With a growing number of reports accusing Marine Insurance Companies of refusing to pay out on claims, ignoring correspondence and remaining silent until pressured to act by the threat of legal action, Tim Reynolds explains how specialist solicitors are in a unique position to broker resolutions.
In recent months, insurance has become a major topic for discussion in the marine industry. An increasing number of angry and frustrated boat owners appear to be railing against companies who deny their claims of compensation and accusations and simply pull down their shutters.
‘It is a difficult climate at the moment, that’s for sure,’ confirms legal specialist, Tim Reynolds, Director of Verisona Law and head of the firm’s specialist Marine services. ‘As is the case throughout the world of insurance, prudent companies are reluctant to pay out for fear of encouraging spurious claims in times of economic hardship, but it would appear that genuine cases are struggling to be heard.’
‘There are a small but significant group of new insurance companies, often internet based, who have been attracted to the market by comparatively high premium returns and either lack the experience to identify and address legitimate claims, or cynically stall settlement of good claims until the more persistent insured instructs solicitors and threaten litigation.’
For his clients, Reynolds has adopted a more conciliatory approach than is the stereotypical perception of a solicitor. ‘If a client comes to see me with talk of ‘suing an insurance company’ or ‘taking a matter to court’, I allow them to let out their frustration before asking questions and getting to the heart of the matter.’
‘If we establish a case that warrants serious attention, I will write to the insurance company on behalf of the client and in the vast majority of cases receive an efficient, professional response.’
This is the role Reynolds believes his colleagues in the legal profession should take to help break the industry stalemate. ‘If owners of yachts, boats and marine assets see a suitably experienced marine solicitor early on, we can either advise that a claim has no real merit or prospects and preserve long term insurer/insured relationships which are still commonplace in the marine insurance, or do the necessary work to prove the legitimacy of a claim,’ he explains.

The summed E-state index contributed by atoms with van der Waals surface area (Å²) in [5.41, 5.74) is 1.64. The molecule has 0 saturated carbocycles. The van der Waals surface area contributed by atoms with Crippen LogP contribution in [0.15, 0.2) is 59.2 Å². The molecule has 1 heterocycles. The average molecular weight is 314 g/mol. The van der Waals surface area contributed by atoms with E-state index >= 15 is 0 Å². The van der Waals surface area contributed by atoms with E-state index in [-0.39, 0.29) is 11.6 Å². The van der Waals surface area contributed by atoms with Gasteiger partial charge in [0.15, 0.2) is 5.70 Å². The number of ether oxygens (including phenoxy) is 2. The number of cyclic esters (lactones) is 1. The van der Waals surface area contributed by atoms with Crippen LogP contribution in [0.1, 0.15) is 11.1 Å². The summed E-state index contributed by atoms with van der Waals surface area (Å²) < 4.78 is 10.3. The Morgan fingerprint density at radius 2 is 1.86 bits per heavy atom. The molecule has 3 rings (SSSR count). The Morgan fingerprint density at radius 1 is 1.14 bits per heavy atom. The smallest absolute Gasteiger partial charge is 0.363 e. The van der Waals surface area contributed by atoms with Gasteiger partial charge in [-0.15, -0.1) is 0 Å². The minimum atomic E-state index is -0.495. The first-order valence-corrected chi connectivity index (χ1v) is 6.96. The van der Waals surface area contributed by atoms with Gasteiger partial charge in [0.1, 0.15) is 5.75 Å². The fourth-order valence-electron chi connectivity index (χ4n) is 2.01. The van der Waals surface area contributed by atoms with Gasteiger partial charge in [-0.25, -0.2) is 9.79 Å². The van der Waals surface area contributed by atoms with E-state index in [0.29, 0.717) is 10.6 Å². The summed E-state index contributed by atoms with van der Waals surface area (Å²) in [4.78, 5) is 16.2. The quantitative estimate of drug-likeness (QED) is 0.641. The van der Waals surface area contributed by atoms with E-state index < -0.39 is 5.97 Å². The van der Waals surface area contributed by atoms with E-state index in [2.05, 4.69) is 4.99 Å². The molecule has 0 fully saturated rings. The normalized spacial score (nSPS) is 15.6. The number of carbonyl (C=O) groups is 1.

‘A case that is then brought to the insurance company is then viewed having validity and credibility so insurance companies who are committed to providing a good service to their customers will respond positively and thrive. Those that don’t should anticipate that, with customers increasingly inclined to share their experiences in Internet forums, they will not attract new business.
‘Reputable Insurance companies know that neither their clients nor solicitors would waste time and money on a case that did not warrant their attention,’ Reynold continues. ‘Those of us in the legal profession who know and understand the often complex issues of law and fact involved could well provide a filter that separates genuine claims from the bogus.’
And the, conclusion, as Reynolds explains, will be that ‘Relationships are restored and the marine insurance industry can recover its goodwill and reputation which has, often unfairly, taken a bit of a battering of late.’